When the Turkish rug first arrived for the living room, Mia Malave remembers, “I hated it.”
Her designer, Colton Dixon Winger, insisted on coming over to properly unfold the large, low-pile rug. Its expansive size formed a connection between the living and dining rooms. Malave’s vintage sofa needed to shift by four inches. Then, Winger relocated a side table to form a little moment of interest.
“And now I love this rug,” says Malave. “He created a story in the space. Before it was just a couch and a rug.”
Winger has helped clients shift their perspective for years, but mostly with regard to their closets. As cofounder and now owner of the styling agency Cuniform, Winger displays an uncommon ability to grasp his patrons’ essential personas, and a knack for getting their wardrobes to do the same. Cuniform’s signature moves involve finding new ways to style your existing clothes, and favoring sustainable brands or pre-owned garments. In 2020, he expanded this ethos to home design.
Winger’s foray into this world began with what he calls “rearranging services,” taking stock of someone’s existing furniture (and lamps, books, candlesticks, and other decorative items) then rearranging it into something far more cohesive. He once considered architecture school; “I was that kid that constantly rearranged his room.” Now, Cuniform has a proper head of design, Bethanie Jones, and the ability to create 3D renderings, knock out walls, and oversee entire kitchen remodels.
Working with what a client already has—and finding what they don’t via sustainable resources—proved the biggest learning curve, says Winger. “With clothing, it’s a little easier; you can just fold things in a bag, put the bag in your car, and just show up.”
Malave, a longtime styling client, became one of Cuniform’s early home design projects when she upgraded from a tiny West Seattle bungalow to a midcentury modern home closer to the water. Winger asked her the residential version of a question he usually poses to new clients: How do you want to move through this space?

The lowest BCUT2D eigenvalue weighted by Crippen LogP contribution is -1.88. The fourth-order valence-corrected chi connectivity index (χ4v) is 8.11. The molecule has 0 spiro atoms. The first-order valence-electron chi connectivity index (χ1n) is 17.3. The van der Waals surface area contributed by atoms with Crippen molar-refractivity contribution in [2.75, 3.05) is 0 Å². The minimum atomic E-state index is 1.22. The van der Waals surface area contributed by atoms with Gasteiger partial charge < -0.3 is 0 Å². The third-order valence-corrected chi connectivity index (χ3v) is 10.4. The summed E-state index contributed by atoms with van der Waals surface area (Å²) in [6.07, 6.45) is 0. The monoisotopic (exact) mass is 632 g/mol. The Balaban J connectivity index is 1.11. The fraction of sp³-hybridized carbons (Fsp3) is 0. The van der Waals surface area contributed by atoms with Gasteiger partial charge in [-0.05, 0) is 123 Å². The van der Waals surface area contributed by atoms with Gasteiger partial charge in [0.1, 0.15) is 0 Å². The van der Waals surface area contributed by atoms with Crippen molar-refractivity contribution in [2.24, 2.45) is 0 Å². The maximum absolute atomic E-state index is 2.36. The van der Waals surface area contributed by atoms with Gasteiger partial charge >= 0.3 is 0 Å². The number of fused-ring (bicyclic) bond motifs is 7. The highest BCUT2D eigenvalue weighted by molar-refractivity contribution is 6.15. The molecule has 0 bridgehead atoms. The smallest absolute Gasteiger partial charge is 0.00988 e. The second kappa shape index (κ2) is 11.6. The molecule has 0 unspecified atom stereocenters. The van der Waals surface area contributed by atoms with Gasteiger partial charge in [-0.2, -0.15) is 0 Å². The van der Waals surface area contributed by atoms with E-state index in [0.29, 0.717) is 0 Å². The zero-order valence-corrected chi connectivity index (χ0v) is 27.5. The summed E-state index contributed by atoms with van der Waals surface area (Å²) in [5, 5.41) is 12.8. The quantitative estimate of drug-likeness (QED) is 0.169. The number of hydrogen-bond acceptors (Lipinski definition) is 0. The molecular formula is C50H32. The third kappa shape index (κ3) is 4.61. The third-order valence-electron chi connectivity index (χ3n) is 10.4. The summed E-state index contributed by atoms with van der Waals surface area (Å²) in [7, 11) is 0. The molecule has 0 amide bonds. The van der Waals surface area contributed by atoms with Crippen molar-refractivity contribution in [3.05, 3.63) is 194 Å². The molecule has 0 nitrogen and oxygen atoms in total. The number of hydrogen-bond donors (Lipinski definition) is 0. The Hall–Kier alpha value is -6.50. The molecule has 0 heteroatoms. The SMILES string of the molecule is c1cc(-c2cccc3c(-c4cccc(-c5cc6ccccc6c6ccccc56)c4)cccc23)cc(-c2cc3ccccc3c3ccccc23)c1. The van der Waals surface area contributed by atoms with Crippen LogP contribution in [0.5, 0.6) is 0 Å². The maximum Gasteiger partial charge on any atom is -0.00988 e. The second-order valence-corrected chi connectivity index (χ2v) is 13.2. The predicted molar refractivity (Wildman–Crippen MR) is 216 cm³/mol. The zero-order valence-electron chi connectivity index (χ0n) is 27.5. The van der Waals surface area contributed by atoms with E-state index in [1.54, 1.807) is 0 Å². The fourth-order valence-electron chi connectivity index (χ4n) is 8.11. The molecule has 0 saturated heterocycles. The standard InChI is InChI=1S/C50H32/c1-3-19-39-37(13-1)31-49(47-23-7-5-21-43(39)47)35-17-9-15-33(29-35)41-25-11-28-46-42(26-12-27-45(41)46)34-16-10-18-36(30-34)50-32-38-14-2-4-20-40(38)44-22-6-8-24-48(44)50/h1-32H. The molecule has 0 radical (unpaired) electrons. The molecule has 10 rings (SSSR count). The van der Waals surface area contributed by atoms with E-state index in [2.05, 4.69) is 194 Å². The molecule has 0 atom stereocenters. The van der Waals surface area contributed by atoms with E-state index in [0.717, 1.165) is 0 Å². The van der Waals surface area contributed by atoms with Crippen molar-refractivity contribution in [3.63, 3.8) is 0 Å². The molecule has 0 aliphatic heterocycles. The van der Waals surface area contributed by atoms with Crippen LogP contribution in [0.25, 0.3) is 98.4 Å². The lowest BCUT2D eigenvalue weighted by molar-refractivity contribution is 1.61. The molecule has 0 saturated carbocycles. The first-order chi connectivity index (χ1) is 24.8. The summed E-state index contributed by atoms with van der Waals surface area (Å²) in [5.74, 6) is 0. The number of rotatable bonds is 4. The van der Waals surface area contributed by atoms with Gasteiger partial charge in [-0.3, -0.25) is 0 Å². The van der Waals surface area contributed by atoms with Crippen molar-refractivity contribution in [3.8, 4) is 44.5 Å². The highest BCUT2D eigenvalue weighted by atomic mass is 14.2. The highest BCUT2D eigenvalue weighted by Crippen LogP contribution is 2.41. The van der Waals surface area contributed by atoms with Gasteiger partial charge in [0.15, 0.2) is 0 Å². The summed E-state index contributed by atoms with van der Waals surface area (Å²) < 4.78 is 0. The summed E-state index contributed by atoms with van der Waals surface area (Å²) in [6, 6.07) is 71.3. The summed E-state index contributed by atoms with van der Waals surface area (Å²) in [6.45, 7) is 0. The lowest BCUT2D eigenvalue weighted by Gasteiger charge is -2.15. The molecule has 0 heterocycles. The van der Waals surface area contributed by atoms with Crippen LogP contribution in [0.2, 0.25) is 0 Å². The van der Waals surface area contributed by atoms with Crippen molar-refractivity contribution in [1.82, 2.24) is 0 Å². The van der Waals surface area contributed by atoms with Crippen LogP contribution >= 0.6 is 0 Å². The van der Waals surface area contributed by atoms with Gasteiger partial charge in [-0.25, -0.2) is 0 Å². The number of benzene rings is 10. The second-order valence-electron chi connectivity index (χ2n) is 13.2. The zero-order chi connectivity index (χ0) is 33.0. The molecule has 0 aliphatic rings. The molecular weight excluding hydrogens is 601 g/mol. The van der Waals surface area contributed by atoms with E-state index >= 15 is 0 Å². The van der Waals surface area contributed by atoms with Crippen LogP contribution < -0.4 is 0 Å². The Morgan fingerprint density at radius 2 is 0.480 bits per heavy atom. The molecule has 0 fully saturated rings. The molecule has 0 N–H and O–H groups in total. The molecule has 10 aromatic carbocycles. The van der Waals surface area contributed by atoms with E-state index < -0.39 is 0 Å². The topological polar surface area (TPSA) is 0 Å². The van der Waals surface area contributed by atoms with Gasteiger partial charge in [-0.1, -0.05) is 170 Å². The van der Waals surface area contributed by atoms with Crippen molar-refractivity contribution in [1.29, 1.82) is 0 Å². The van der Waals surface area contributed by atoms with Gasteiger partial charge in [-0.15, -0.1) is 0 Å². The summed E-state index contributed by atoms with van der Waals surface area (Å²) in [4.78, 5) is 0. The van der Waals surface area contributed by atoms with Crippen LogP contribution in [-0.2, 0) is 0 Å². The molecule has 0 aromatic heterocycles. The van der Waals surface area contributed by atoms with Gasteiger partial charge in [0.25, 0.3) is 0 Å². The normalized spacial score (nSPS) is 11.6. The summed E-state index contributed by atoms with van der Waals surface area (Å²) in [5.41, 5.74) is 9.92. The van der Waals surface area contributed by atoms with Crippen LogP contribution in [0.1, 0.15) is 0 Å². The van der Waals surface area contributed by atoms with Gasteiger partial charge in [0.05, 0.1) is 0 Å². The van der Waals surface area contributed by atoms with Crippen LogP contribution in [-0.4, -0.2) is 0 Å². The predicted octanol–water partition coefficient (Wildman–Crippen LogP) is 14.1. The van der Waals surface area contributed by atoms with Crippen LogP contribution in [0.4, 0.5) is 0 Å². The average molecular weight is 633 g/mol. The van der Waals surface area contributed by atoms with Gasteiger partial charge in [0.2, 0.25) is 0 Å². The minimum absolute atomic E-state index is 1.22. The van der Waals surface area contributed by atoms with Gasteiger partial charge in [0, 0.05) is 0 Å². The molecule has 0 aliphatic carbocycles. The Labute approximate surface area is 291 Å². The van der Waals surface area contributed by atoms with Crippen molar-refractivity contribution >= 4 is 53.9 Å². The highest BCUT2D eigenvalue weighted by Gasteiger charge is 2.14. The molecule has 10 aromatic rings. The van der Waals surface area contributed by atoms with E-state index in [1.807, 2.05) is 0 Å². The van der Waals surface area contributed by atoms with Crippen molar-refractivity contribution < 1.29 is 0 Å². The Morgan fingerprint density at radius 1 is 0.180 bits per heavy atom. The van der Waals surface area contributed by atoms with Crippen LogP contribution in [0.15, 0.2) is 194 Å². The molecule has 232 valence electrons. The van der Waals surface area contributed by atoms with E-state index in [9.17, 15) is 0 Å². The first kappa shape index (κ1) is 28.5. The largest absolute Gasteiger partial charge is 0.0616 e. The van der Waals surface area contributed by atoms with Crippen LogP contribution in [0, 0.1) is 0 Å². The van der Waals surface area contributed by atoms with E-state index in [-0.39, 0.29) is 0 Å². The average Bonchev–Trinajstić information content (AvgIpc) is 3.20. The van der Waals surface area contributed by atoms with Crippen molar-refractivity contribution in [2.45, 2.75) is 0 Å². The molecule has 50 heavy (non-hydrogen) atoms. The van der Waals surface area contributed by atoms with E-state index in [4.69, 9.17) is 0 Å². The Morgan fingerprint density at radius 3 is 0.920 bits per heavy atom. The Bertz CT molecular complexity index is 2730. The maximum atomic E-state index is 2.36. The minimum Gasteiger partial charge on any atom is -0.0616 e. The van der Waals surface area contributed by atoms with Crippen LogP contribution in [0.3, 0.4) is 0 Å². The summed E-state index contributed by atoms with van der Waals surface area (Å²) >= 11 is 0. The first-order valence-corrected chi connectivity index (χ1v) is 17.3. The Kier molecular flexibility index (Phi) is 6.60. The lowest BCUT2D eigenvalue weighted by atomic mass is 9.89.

“I want to sit and have dinner and be able to have a conversation with someone across the room,” Malave told him. “I want someone in the living room to be able to talk to someone in the kitchen, in the dining room,” she says.
Unfortunately her kitchen was tucked into a corner, with a door, closet, and pony wall seemingly installed for the sole purpose of separating the space from the living room. Low-hanging cabinets obscured the view even further. Winger brought in local design-build company Casual Surveying Co. to open the space up and fill it with midcentury-
compatible walnut cabinets and an oak island.
Winger relocated a rug, a table, and other items Malave already owned to fill her new guest room, rounding it out with a vintage metal ladder from Epic Antique to hold blankets. Then he got busy sourcing furniture for the rest of the ground floor. Just about every item in these rooms is vintage or recycled.
Local antique magpie Kassie Keith supplied a Parisian desk for Malave’s office. Craigslist isn’t in Winger’s usual repertoire, but in this instance it furnished a massive bamboo dining room table for $100. Refurbished chairs from Germany make unexpected but striking companions. After a few false starts on a properly grand sofa, Bethanie Jones suggested an investment-quality 1970s number by designer Milo Baughman she had in her warehouse. It’s the one that shifted a few inches to make the new rug look at home.
Malave’s still on the hunt for a coffee table. Being intentional can mean long waits for the right piece, rather than racing out to buy something that’s readily available and good enough. “The most difficult thing,” she says, “is not doing everything at the same time.”
Without Winger’s influence, she’s not sure she ever would have embraced the vintage aesthetic. “But I loved the patina of having old stuff that looked and kept really nicely. It looks so timeless and special.” Plus, in a midcentury house, “it would feel weird to have a bunch of new things.”